The exterior of the cab was no real problem, doors, fenders, the front facing, the photo etch grill all fit reasonably well. I did clean up the edges with a quick pass from a file and set it all aside and moved on to the rear cargo body. The roof provides the hatch which can be posed in either the open or closed position.
Thus far the build had been exactly like the earlier C60S Petrol tanker other than this being a shorter wheel base and correspondingly shorter frame. The major difference, of course, is what is on the frame, namely for this kit the new cargo bed. You have options for an open bed with the frame rails for the canvas support or the full canvas cover installed. I went with the full canvas cover for my build. If you opt for the open bed it is a fairly standard build up, floor, two sides, front and rear with seating over the wheel wells. The kit does supply the frame if you wish to install it our even use it as the bones of a homemade canvas cover from tissue or whatever your favorite medium for canvas may happen to be. The cargo body is well detailed although any retaining chains or latches for the drop down rear panel are absent. The underneath areas have four extra equipment storage boxes that have at least some basic detailing although you may want to add a bit more as well as the mud flaps. The wooden portions of the cargo body don’t have any actual wood grain which is often a bit out of scale anyway, but the wood areas very much look the part.
The full canvas cover is a large one piece molding. The cover includes the side walls of the cargo body molded on which allows IBG Models to mold the rope tie downs into the molding of the cover. Thankfully, these are very well done and just a bit of weathering will allow them to really stand out during the finishing process. The interior of the canvas cover has only a bare minimum of any detailing the only frame visible on the inside is the central span. The fit of the cover onto the cargo body is glove tight, so tight in fact it is snaps into place. One drawback is that the cover does not include the back flap with the plasticene window.
With all of that installed the only areas remaining are the smaller items best left until after painting and then to put it all together. I accomplished that with a minimum of fuss; never broke of the rear view mirrors even once, thank you very much.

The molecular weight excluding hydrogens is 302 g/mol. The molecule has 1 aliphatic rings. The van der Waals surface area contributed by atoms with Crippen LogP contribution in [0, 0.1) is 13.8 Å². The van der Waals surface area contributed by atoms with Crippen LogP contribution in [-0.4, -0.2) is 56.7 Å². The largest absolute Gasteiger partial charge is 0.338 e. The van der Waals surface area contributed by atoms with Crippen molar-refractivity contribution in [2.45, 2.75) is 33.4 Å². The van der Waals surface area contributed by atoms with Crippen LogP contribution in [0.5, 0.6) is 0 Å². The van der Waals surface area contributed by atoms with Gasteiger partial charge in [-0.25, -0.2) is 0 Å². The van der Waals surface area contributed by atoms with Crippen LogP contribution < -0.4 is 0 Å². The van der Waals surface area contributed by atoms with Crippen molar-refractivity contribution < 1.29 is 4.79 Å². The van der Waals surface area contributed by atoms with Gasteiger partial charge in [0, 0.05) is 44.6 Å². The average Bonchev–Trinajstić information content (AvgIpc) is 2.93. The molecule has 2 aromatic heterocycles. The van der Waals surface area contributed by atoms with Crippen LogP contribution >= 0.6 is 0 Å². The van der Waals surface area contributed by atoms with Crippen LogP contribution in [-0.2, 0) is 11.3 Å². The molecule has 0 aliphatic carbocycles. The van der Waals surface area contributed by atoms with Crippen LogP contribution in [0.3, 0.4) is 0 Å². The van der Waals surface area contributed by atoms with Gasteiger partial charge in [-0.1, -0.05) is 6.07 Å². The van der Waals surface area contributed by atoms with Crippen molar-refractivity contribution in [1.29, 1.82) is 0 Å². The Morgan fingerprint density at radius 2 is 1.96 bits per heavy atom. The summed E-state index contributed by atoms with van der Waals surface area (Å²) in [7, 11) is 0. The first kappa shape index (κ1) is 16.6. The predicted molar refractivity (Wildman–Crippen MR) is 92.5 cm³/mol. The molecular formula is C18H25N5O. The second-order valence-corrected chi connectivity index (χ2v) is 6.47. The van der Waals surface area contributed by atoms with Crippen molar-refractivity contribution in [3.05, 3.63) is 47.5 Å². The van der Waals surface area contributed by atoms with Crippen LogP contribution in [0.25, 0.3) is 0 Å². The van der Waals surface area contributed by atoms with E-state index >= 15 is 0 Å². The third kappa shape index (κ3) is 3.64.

I painted with a base of Vallejo Olive Drab primer then a very light coat of Vallejo Air 016 US Dark Green which is a decent match for SCC 15. I lightened that with some Vallejo Air 009 Duck Egg Green for the upper surfaces and the high points where the frame hits the canvas cover. After that some general weathering with some washes and dot filters using oils. I finished up the weathering with some of the AK 4062 Light Dust Deposits on the lower surfaces and tires along with some work with a few pigments I keep around.
For decals you have three options; a 2nd Canadian Infantry Division Engineers unit from Normandy in 1944 which was equipped with the no. 12 cab, and two no. 13 cab markings, a 5th Canadian Armored Division Provost unit from Italy in 1944, and my choice A 1st Canadian ID truck belonging to the Carleton and York Regiment from Sicily in 1943. The decals are very, very thin, among some of the thinnest I have ever used. That is both good and bad, good in that it is a nice thin decal, bad in that you need to be gentle as they are very fragile and love to roll up on themselves. As such I lost the marking for the bonnet, “CT 25/4” what I assume to be some kind of a loading or disembarking order marking. I particularly liked the large roundel which Canadian forces used during the invasion of Sicily before adopting the Allied white star. The roundel was in perfect register with nice vibrant color, it was almost a shame to matt coat and weather over it!
Another winner from IBG Models; I really like this kit, it built up easily and fills a nice gap in my collection of WWII Allied soft skins. The nice canvas cover with molded in tie downs offers a nice touch even though it doesn’t include the rear flap which is normally installed. The choice of no. 12 or no. 13 cab is a real bonus that only increases the versatility of the kit. There are still a few small drawbacks, no decal for the instrument panel is a real bummer, the weapons are best replaced from the get go, and the instructions could do a better job of pointing out which steps are for which vehicle but other than that any modeler with just a little experience should find the kit a fairly easy build with good solid fit throughout and detail to match.